Two weeks to prepare to get away and the last 3 days of that is frantic.  Three days at the beginning of the trip recovering from the preparation days, and another three days on the end traveling home and getting mentally ready to go back.  On a true two-calendar-week trip of 16 days that leaves me ten sweet days in the middle – detached, distracted, unplugged, untethered.

"By surviving passages of doubt and depression on the vocational journey, I have become clear about at least one thing:  self-care is never a selfish act – it is simply good stewardship of the only gift I have, the gift I was put on earth to offer to others. "                       

 Parker J. Palmer, Let Your Life Speak

Parker Palmer calls self-care “good stewardship.”  We are each a unique gift to the world and must care for that gift.  I’m doing it this month and I’m happy about it!   if my photo-sharing helps trigger some stewardship for your gift I’ll be even more happy.

Follow me on my journey on Instagram @buzz_scott_55 if you want to get a glimpse.  

Can't See the Board for the Trees?

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If you're running an organization with a volunteer board you probably often feel confident that you "get it" 

and other times you leave a meeting feeling completely mystified.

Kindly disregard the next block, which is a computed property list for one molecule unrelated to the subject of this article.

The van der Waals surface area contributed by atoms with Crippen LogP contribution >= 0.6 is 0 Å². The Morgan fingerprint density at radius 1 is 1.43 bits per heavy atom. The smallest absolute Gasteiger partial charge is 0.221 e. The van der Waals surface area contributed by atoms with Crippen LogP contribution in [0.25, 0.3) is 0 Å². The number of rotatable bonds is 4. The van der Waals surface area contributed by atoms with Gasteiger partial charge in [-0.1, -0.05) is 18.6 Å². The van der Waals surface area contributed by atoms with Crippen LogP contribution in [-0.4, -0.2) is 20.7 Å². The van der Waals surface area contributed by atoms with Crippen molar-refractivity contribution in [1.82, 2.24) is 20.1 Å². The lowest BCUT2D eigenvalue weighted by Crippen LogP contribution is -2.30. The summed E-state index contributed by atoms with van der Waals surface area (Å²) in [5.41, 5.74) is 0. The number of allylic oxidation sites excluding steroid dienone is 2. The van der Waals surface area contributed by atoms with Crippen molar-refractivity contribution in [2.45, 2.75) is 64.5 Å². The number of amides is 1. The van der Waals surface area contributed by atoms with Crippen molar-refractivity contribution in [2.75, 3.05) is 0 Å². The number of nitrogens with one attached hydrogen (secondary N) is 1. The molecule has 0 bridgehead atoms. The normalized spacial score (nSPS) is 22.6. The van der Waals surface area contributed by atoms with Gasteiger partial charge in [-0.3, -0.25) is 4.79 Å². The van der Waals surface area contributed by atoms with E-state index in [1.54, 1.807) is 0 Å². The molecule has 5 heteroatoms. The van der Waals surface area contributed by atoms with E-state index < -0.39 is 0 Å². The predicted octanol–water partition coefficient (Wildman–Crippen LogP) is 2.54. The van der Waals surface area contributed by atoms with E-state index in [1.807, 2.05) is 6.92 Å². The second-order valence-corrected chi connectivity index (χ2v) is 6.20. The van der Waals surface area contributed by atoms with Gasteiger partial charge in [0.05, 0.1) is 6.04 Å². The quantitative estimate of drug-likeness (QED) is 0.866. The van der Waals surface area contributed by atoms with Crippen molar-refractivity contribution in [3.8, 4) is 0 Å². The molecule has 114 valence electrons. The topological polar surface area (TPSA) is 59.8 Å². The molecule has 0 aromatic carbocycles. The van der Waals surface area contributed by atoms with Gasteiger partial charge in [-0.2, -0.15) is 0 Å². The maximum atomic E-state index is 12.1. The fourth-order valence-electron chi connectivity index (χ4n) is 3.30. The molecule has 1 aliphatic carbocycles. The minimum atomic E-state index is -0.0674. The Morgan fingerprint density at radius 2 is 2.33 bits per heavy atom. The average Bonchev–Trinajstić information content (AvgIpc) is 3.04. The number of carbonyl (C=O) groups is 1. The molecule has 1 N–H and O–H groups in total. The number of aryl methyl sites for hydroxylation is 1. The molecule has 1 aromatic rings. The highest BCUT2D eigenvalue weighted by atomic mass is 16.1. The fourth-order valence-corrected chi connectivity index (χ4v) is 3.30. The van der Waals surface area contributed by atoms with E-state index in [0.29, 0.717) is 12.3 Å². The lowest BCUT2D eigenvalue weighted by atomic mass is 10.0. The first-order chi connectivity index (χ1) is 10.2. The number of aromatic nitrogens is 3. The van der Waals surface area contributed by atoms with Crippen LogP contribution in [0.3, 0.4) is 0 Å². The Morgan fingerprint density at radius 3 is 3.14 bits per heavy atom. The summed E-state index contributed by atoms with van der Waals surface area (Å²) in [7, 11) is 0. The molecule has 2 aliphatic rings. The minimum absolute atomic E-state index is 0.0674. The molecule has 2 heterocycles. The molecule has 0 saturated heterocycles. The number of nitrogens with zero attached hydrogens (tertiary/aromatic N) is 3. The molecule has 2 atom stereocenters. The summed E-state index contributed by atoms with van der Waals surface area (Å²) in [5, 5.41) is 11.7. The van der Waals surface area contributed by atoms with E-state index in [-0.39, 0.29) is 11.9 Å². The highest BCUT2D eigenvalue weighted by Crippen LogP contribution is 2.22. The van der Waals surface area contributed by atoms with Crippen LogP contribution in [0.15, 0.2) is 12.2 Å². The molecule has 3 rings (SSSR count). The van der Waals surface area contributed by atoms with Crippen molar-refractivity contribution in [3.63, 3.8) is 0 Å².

There are a lot of trees in the forest of nonprofit governance and typically 2 or 3 of those trees will dominate our view at any point in time.  

Maybe the tree you're staring at is a group of wonderful people who love your mission, or a personality that dominates meetings, or maybe it's a bylaw deal like term limits that just can't get resolved.  

Do yourself and your board a favor by taking a look at BoardSource's biennial report, "Leading with Intent: 2017 National Index of Nonprofit Board Practices."

This study uniquely collated feedback from both CEO's and board chairs with over 1,750 responses.  It's compiled with easy to read charts and narrative divided into "what we found" and "why it matters."  You'll find many things of interest. 

Here's a small sample, what the report calls "Opportunities for Reflection" (the note with each item is mine):

  1.  Help your board cultivate a deeper understanding of your organization’s work – Understanding programs leads to mission-based decision making – and enthusiasm, commitment, and reward for board members too.
  2. Create opportunities to build your board’s comfort with and engagement in providing leadership outside the boardroom – We can creatively increase the fundraising, advocacy, and community outreach that is the heart of the purpose of boards.
  3.  Explore and define your organization’s values as it relates to diversity, inclusion, and equity – Expand the conversation about your board’s composition, what does diversity mean for us?
  4. Check in regularly on how well your board understands – and is fulfilling – its roles and responsibilities – You can’t live up to a role (or stay out of someone else’s role) if you don’t get them clear.  So many good things flow from attention here.
  5. Invest in the board’s culture – You have a culture, but it may be fully accidental and partially working against you.  When you read about this you’ll get reinvested.